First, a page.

Mouse pLKO.1 lentiviral MKL1 shRNA (shMRTF-A#1) and shMRTF-A#2 were obtained from Open Biosystems. Mouse pLKO.1 lentiviral scrambled shRNA was obtained from AddGene. Cells were transfected using Fugene HD (Roche). To visualize collective movements, epithelial cells were transduced with a recombinant adenovirus encoding LifeAct-GFP55 and/or H2B-mCherry (Vector Biolabs) at an MOI resulting in >99% transduction efficiency.

Quantitative image analysis

The length of collectively migrating cohorts was measured from the edge of the original tissue to the tip of the migrating cohort using ImageJ software (NIH). The levels of nuclear and cytoplasmic MRTF-A in confocal slices of stained samples were quantified by measuring the signal intensity in the two compartments using ImageJ. Frequency maps of collective migration were created using binarized images of ~50 tissues of identical initial geometry. These were stacked using Scion Image software to obtain a pixel frequency map and color-coded in Adobe Photoshop.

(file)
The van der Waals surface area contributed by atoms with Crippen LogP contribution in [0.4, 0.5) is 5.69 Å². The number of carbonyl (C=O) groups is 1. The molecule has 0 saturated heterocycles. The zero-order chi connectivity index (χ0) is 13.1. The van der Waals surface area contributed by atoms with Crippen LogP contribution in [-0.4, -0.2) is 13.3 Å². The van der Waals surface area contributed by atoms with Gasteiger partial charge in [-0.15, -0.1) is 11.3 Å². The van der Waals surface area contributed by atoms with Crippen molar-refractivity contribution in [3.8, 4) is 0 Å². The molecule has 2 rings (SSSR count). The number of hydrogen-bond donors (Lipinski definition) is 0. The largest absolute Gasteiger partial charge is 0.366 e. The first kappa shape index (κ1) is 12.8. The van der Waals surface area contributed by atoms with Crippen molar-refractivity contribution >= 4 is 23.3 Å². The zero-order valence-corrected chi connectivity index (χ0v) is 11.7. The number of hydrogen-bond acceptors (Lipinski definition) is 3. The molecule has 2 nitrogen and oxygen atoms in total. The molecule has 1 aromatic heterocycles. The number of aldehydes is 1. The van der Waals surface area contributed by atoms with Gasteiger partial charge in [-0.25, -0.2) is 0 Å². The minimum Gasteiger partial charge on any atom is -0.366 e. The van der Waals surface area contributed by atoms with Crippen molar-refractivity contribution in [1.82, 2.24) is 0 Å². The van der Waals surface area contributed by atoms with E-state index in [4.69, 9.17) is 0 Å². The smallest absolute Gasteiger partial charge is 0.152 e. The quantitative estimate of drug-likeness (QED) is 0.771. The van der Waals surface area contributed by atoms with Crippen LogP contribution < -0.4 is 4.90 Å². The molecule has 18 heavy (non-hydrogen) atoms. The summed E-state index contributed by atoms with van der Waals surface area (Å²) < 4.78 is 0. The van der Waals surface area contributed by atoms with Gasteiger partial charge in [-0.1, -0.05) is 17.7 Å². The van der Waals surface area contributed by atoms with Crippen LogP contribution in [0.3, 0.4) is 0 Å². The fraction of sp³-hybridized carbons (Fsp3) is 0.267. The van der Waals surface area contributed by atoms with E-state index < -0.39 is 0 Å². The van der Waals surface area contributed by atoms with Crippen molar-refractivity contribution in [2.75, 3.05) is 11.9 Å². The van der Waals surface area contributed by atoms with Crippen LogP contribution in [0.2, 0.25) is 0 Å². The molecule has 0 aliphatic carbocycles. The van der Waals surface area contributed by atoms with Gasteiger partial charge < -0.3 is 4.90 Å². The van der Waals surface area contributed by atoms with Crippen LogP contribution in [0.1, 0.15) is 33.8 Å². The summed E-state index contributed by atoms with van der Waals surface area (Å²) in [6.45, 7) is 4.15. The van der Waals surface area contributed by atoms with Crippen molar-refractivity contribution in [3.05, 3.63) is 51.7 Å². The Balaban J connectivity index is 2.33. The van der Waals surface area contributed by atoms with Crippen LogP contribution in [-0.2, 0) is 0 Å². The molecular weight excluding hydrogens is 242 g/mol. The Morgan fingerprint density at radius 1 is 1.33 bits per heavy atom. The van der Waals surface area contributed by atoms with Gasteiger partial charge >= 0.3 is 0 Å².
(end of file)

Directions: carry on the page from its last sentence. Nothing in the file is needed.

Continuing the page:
Real-time microscopy and measurement of matrix displacements

Time-lapse movies were collected using a Hamamatsu ECCD camera attached to a Nikon Ti-U inverted microscope customized with a spinning disk (BD Biosciences) and fitted with a humidified environmental chamber held at 37 °C and 5% CO2. Fluorescent beads and LifeAct-GFP-labeled cells were imaged simultaneously. Confocal stacks (390 × 390 × 100 μm, spaced 1 μm in the z-direction) were acquired using a Plan Apo 20× 0.4 NA objective every 2 hours beginning at 24 hours after initial microfabrication and addition of HGF for a total of 20–48 hours. To measure matrix deformations at a given time during the migration process, bead positions were recorded before and after lysing the collectively migrating tissue using 0.1% (w/v) of Triton X-100. 3D and bead displacements were extracted using the Autoregressive Motion tracking algorithm in the image analysis software Imaris® (Bitplane). The displacement gradient matrix for finite strains was used to calculate tissue-induced strains within the collagen gel: